Tatsuya Katou has seen a lot of work lately crafting musical scores which mix comedy support with rousing action numbers, such as for Kampfer, Demon King Daimao, and Needless, but this may be his best effort to date. The dramatic themes which back key power-release and action sequences give them a potency and grandeur which can cover the sillier aspects of said scenes, while light-hearted and even poignant themes used in other places work well, too. The score also infuses in some classical Japanese flavor to tune the themes better to the visuals. Opener “Last vision for last” is a rousing rock number that is equal parts dramatic and sexy, while closer “Koi ni Sesse Tooryanse,” which is sung by the seiyuu for the three main harem members, is a more playful, jazzy number featuring a chibi Jubei walking over pictures of the female characters in the buff; one brief shot showing Jubei's thoughts updates with each episode.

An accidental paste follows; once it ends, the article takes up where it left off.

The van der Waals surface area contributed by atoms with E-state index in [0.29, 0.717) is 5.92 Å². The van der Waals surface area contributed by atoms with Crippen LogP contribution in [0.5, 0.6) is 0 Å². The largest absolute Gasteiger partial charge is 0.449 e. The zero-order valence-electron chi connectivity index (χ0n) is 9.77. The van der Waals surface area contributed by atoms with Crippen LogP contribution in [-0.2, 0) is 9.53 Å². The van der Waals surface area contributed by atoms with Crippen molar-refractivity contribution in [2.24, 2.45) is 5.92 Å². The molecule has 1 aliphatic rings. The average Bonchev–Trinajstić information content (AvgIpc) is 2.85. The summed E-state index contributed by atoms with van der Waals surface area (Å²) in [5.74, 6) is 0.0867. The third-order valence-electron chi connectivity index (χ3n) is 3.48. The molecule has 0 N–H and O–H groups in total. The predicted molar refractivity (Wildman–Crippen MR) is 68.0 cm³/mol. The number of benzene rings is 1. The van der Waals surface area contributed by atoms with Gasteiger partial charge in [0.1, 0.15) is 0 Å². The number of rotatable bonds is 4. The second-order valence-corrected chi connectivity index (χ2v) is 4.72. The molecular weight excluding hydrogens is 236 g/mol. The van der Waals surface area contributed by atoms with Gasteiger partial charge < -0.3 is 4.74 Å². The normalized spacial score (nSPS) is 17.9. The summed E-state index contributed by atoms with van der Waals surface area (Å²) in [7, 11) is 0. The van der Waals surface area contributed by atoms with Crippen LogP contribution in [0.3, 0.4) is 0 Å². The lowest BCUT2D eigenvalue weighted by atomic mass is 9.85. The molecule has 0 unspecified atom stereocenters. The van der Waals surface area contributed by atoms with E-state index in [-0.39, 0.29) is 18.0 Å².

Although the series does work in the above aspects, it also has its glaring weaknesses. Set aside the samurai theme and this is, basically, a run-of-the-mill harem comedy/action series, complete with a plethora of worn-out harem shenanigans, such as tired squabbling amongst the harem members, abusive victimizing of Muneakira for transgressions that usually aren't his fault, and new girls regularly showing up to either try to jump his bones or go tsundere on him. Kanetsugu is supposed to be a comedy relief character but ends up being far more annoying than entertaining, Yoshihiko's bluster gets overplayed, and the whole business with Amakusa in the late episodes feels as if it were tacked on to provide an excuse for a climactic battle – and this despite the series dropping hints about heading in that direction ever since Jubei appeared at the end of episode 1. A big chunk of the series is supposed to be funny, and there are a few scenes which could genuinely make people laugh, but too little of it actually works.